Jamaica’s Barita Investments Limited wants to become a major financial player in the region and is prepared to do so by leveraging strategic relationships similar to the one it has been building with T&T’s indigenous bank, First Citizens.
In response to questions from the Business Guardian (BG) the company said this strategy is in keeping with what it disclosed in its prospectus that accompanied two Additional Public Offerings, done in 2020 and 2021.
“Barita intends to further expand its reach into the region. In the initial instance this strategy is intended to be focused on fully leveraging mutually beneficial partnerships with established players across the region. The company is open to pursuing opportunities that would see us establishing or acquiring subsidiaries domiciled in other regional territories subject to alignment of these opportunities with our risk appetite and long-term strategic objectives,” Barita told the BG.
It added, “We are of the firm belief that close regional collaborations across the countries of the Caribbean region, both from the private sector via strategic partnerships among businesses and the public sector via effective multi-lateral cooperation and points of economic integration by governments of the region in accordance with the raison d’être of the Caribbean Single Market & Economy (CSME). Strategic alliances especially in financial services between private sector firms in Jamaica and Trinidad & Tobago, the two largest economies of the English-speaking Caribbean, are particularly pivotal towards the full leveraging of the relative competitive advantages and factors of production of these countries with the ultimate objective being achieving much higher levels of sustainable GDP growth for our Caribbean people.”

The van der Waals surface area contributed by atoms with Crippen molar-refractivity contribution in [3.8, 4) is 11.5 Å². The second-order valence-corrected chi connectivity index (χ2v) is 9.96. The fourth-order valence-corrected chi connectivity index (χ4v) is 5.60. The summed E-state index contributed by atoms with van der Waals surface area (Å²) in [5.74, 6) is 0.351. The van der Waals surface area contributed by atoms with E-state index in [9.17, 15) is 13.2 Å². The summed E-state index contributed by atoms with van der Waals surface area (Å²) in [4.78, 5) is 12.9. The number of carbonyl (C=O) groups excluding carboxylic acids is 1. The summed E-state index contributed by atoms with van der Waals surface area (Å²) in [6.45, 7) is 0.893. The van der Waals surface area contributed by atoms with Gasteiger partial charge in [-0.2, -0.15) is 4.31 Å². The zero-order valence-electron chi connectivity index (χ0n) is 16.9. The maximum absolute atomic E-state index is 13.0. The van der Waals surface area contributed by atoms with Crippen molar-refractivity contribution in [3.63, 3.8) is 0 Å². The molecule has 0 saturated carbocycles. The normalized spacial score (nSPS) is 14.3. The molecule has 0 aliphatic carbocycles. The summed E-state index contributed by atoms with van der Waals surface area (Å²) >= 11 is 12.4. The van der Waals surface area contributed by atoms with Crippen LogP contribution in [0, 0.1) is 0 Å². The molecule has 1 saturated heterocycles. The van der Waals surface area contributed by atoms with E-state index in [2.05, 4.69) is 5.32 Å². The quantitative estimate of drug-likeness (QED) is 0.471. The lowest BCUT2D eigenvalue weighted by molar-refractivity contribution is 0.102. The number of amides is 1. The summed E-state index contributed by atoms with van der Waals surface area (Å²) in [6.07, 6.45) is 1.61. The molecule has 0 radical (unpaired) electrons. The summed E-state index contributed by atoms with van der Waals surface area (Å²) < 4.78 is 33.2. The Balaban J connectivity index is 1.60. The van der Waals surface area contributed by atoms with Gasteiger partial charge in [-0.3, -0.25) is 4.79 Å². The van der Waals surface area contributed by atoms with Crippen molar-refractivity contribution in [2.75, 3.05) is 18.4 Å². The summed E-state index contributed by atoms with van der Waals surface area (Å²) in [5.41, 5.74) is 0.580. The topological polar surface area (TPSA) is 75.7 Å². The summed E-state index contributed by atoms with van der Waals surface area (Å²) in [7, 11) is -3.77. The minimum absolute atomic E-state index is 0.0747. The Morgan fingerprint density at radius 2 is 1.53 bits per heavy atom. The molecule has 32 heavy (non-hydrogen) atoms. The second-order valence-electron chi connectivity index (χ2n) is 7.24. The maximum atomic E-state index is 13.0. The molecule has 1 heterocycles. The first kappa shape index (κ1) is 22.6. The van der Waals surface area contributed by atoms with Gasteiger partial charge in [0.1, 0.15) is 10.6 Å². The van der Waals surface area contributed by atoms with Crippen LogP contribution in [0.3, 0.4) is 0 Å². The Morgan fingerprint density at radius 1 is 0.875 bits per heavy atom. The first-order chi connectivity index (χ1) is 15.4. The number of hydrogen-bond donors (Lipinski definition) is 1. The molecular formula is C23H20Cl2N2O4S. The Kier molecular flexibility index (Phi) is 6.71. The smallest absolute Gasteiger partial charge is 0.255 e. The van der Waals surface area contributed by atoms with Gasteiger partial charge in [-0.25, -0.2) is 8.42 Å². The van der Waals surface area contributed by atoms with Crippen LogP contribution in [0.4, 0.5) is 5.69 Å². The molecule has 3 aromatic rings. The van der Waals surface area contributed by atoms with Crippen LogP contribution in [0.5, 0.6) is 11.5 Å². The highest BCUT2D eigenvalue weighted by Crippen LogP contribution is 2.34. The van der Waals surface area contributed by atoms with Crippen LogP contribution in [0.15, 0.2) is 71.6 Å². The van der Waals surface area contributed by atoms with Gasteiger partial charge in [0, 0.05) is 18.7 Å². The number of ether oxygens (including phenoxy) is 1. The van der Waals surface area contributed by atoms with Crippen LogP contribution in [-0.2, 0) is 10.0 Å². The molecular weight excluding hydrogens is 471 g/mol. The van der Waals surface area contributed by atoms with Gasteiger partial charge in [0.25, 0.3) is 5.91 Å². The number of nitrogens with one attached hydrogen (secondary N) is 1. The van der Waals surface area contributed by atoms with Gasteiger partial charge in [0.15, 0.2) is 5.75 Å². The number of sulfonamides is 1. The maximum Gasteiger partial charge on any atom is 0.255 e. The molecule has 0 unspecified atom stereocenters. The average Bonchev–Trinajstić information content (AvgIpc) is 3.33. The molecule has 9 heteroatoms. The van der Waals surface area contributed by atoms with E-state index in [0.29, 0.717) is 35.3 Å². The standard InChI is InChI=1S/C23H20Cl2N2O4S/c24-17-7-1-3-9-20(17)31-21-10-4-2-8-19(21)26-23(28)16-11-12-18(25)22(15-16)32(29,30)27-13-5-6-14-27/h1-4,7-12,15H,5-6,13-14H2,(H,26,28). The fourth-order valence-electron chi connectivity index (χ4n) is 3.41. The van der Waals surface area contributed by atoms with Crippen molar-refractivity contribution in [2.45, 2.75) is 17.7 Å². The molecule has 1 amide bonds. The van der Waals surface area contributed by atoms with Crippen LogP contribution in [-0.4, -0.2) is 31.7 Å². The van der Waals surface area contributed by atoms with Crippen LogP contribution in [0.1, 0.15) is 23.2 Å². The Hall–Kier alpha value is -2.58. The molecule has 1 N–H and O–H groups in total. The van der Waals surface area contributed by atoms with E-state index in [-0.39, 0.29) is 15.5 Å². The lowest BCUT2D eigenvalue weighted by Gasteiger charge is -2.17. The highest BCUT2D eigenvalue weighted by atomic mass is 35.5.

One of the things that have attracted First Citizens, through its wholly owned subsidiary First Citizens Investments Services (FCIS) to Barita, is the Jamaican company’s access to a banking license.
It is no secret that First Citizens wants to expand its operations throughout the Caribbean as it tries to grow outside of T&T.
Barita was asked by the BG the following question, “Can Barita say if it is interested in having a bank in Jamaica or partnering with First Citizens, re a banking license, in Jamaica?”
It admitted to being open to what it called partnerships but did not specifically respond to the First Citizens question as its strategic partner.